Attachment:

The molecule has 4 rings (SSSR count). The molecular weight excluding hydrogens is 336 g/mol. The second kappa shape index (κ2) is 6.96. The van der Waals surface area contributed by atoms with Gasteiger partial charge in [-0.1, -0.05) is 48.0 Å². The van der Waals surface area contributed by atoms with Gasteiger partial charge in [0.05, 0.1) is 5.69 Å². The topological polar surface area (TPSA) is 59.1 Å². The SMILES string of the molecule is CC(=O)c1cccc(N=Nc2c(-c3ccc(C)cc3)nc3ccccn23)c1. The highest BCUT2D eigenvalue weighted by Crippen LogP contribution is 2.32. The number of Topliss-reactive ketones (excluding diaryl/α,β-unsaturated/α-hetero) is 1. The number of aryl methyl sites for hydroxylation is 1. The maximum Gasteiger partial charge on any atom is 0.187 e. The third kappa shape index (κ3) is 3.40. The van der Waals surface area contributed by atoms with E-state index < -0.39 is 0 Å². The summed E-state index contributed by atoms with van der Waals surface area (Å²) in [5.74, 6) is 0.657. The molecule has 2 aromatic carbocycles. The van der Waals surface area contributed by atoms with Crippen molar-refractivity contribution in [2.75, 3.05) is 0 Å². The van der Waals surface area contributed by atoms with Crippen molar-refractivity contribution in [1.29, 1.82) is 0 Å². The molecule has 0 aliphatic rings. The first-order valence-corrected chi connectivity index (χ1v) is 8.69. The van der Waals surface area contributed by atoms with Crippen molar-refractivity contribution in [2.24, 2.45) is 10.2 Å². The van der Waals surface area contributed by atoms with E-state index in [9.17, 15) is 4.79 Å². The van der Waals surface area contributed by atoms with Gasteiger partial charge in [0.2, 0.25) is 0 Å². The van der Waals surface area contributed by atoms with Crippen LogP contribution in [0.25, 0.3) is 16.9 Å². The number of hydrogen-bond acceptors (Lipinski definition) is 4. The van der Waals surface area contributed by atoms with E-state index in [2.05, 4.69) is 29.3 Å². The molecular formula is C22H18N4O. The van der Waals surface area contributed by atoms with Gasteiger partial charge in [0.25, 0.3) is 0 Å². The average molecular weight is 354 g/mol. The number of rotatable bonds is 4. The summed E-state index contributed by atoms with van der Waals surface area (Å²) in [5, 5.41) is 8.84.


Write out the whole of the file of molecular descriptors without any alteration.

The molecule has 4 rings (SSSR count). The molecular weight excluding hydrogens is 336 g/mol. The second kappa shape index (κ2) is 6.96. The van der Waals surface area contributed by atoms with Gasteiger partial charge in [-0.1, -0.05) is 48.0 Å². The van der Waals surface area contributed by atoms with Gasteiger partial charge in [0.05, 0.1) is 5.69 Å². The topological polar surface area (TPSA) is 59.1 Å². The SMILES string of the molecule is CC(=O)c1cccc(N=Nc2c(-c3ccc(C)cc3)nc3ccccn23)c1. The highest BCUT2D eigenvalue weighted by Crippen LogP contribution is 2.32. The number of Topliss-reactive ketones (excluding diaryl/α,β-unsaturated/α-hetero) is 1. The number of aryl methyl sites for hydroxylation is 1. The maximum Gasteiger partial charge on any atom is 0.187 e. The third kappa shape index (κ3) is 3.40. The van der Waals surface area contributed by atoms with E-state index < -0.39 is 0 Å². The summed E-state index contributed by atoms with van der Waals surface area (Å²) in [5.74, 6) is 0.657. The molecule has 2 aromatic carbocycles. The van der Waals surface area contributed by atoms with Crippen molar-refractivity contribution in [2.75, 3.05) is 0 Å². The van der Waals surface area contributed by atoms with Crippen molar-refractivity contribution in [1.29, 1.82) is 0 Å². The molecule has 0 aliphatic rings. The first-order valence-corrected chi connectivity index (χ1v) is 8.69. The van der Waals surface area contributed by atoms with Crippen molar-refractivity contribution in [2.24, 2.45) is 10.2 Å². The van der Waals surface area contributed by atoms with E-state index in [9.17, 15) is 4.79 Å². The van der Waals surface area contributed by atoms with Gasteiger partial charge in [0.2, 0.25) is 0 Å². The van der Waals surface area contributed by atoms with Crippen LogP contribution in [0.25, 0.3) is 16.9 Å². The number of hydrogen-bond acceptors (Lipinski definition) is 4. The van der Waals surface area contributed by atoms with E-state index in [2.05, 4.69) is 29.3 Å². The molecular formula is C22H18N4O. The van der Waals surface area contributed by atoms with Gasteiger partial charge in [0.25, 0.3) is 0 Å². The average molecular weight is 354 g/mol. The number of rotatable bonds is 4. The summed E-state index contributed by atoms with van der Waals surface area (Å²) in [5, 5.41) is 8.84.